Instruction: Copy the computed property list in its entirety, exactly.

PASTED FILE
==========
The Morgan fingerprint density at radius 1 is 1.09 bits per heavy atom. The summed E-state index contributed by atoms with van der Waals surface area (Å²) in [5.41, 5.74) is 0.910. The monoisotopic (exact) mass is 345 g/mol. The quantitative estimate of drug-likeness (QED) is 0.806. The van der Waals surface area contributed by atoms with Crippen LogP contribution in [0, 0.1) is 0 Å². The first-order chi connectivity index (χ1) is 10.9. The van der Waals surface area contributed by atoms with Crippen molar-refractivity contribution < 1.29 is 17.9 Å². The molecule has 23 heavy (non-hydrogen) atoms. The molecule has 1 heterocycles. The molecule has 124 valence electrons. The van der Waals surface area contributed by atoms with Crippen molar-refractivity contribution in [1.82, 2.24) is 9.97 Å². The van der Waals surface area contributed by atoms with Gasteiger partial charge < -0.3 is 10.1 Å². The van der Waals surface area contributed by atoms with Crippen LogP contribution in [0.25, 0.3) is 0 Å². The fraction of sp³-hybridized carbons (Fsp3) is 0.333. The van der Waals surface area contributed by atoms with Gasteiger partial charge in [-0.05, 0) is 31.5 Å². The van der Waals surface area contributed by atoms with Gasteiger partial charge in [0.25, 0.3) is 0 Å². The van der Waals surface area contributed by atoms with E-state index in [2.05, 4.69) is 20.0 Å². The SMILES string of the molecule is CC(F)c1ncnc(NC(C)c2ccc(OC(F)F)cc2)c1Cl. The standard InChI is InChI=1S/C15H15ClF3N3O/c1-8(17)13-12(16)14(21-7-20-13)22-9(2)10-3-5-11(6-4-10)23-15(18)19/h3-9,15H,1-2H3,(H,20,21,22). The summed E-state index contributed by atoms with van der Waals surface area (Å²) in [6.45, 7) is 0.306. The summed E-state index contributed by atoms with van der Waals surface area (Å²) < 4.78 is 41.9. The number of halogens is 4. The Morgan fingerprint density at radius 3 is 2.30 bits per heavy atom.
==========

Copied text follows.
The Morgan fingerprint density at radius 1 is 1.09 bits per heavy atom. The summed E-state index contributed by atoms with van der Waals surface area (Å²) in [5.41, 5.74) is 0.910. The monoisotopic (exact) mass is 345 g/mol. The quantitative estimate of drug-likeness (QED) is 0.806. The van der Waals surface area contributed by atoms with Crippen LogP contribution in [0, 0.1) is 0 Å². The first-order chi connectivity index (χ1) is 10.9. The van der Waals surface area contributed by atoms with Crippen molar-refractivity contribution < 1.29 is 17.9 Å². The molecule has 23 heavy (non-hydrogen) atoms. The molecule has 1 heterocycles. The molecule has 124 valence electrons. The van der Waals surface area contributed by atoms with Crippen molar-refractivity contribution in [1.82, 2.24) is 9.97 Å². The van der Waals surface area contributed by atoms with Gasteiger partial charge < -0.3 is 10.1 Å². The van der Waals surface area contributed by atoms with Crippen LogP contribution in [0.25, 0.3) is 0 Å². The fraction of sp³-hybridized carbons (Fsp3) is 0.333. The van der Waals surface area contributed by atoms with Gasteiger partial charge in [-0.05, 0) is 31.5 Å². The van der Waals surface area contributed by atoms with Gasteiger partial charge in [0.25, 0.3) is 0 Å². The van der Waals surface area contributed by atoms with E-state index in [2.05, 4.69) is 20.0 Å². The SMILES string of the molecule is CC(F)c1ncnc(NC(C)c2ccc(OC(F)F)cc2)c1Cl. The standard InChI is InChI=1S/C15H15ClF3N3O/c1-8(17)13-12(16)14(21-7-20-13)22-9(2)10-3-5-11(6-4-10)23-15(18)19/h3-9,15H,1-2H3,(H,20,21,22). The summed E-state index contributed by atoms with van der Waals surface area (Å²) in [6.45, 7) is 0.306. The summed E-state index contributed by atoms with van der Waals surface area (Å²) < 4.78 is 41.9. The number of halogens is 4. The Morgan fingerprint density at radius 3 is 2.30 bits per heavy atom.